Estimating Heterogeneity in the Benefits of Medical Treatment Intensity
AbstractWe exploit increases in postpartum length of stay generated by legislative changes in the late 1990s to identify the impact of greater hospital care on the health of newborns. Using all births in California over the 1995–2000 period, two-stage least-square estimates show that increased treatment intensity had a modest impact on readmission probabilities for the average newborn. Allowing the treatment effect to vary by two objective measures of medical need demonstrates that the law had large impacts for those with the greatest likelihood of a readmission. The results suggest that the returns to average and marginal patients vary considerably in this context. © 2012 The President and Fellows of Harvard College and the Massachusetts Institute of Technology.
Download InfoIf you experience problems downloading a file, check if you have the proper application to view it first. In case of further problems read the IDEAS help page. Note that these files are not on the IDEAS site. Please be patient as the files may be large.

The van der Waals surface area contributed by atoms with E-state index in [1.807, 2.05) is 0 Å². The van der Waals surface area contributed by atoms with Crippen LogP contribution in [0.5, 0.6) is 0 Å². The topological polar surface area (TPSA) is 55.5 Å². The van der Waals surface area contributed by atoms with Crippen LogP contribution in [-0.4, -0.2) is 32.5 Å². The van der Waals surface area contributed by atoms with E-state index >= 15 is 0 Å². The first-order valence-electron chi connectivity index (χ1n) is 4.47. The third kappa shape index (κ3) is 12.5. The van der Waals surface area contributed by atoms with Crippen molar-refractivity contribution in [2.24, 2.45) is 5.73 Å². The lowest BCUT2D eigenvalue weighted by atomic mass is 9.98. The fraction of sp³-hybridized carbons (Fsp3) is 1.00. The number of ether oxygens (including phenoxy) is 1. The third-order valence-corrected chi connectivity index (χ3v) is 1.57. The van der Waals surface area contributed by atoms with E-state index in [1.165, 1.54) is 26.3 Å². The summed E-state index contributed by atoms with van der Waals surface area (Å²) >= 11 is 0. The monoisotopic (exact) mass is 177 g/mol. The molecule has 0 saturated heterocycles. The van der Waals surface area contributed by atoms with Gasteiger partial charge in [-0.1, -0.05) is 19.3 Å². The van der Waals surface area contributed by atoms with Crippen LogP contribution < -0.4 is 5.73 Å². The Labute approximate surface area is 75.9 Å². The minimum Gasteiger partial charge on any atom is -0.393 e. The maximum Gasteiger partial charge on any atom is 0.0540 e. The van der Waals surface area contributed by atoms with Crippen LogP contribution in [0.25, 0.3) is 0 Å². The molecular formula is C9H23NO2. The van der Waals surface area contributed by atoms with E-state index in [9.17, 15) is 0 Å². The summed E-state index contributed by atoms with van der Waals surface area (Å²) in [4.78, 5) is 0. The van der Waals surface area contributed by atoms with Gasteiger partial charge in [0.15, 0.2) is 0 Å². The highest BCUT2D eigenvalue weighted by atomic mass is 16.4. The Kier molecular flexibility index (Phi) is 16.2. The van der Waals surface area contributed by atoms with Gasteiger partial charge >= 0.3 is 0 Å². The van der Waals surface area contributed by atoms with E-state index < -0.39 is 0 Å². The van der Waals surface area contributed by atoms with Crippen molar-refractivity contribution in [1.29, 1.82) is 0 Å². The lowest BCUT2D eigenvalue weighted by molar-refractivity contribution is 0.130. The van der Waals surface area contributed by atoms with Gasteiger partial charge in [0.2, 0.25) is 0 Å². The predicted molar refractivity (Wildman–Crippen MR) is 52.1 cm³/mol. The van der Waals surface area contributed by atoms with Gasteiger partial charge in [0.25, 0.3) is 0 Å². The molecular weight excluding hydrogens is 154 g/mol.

As the access to this document is restricted, you may want to look for a different version under "Related research" (further below) or search for a different version of it.
Bibliographic InfoArticle provided by MIT Press in its journal Review of Economics and Statistics.
Volume (Year): 94 (2012)
Issue (Month): 3 (August)
Contact details of provider:
Web page: http://mitpress.mit.edu/journals/
Other versions of this item:
- William N. Evans & Craig L. Garthwaite, 2009. "Estimating Heterogeneity in the Benefits of Medical Treatment Intensity," NBER Working Papers 15309, National Bureau of Economic Research, Inc.
- I12 - Health, Education, and Welfare - - Health - - - Health Production
- I18 - Health, Education, and Welfare - - Health - - - Government Policy; Regulation; Public Health
You can help add them by filling out this form.
reading list or among the top items on IDEAS.Access and download statisticsgeneral information about how to correct material in RePEc.
For technical questions regarding this item, or to correct its authors, title, abstract, bibliographic or download information, contact: (Karie Kirkpatrick).
If references are entirely missing, you can add them using this form.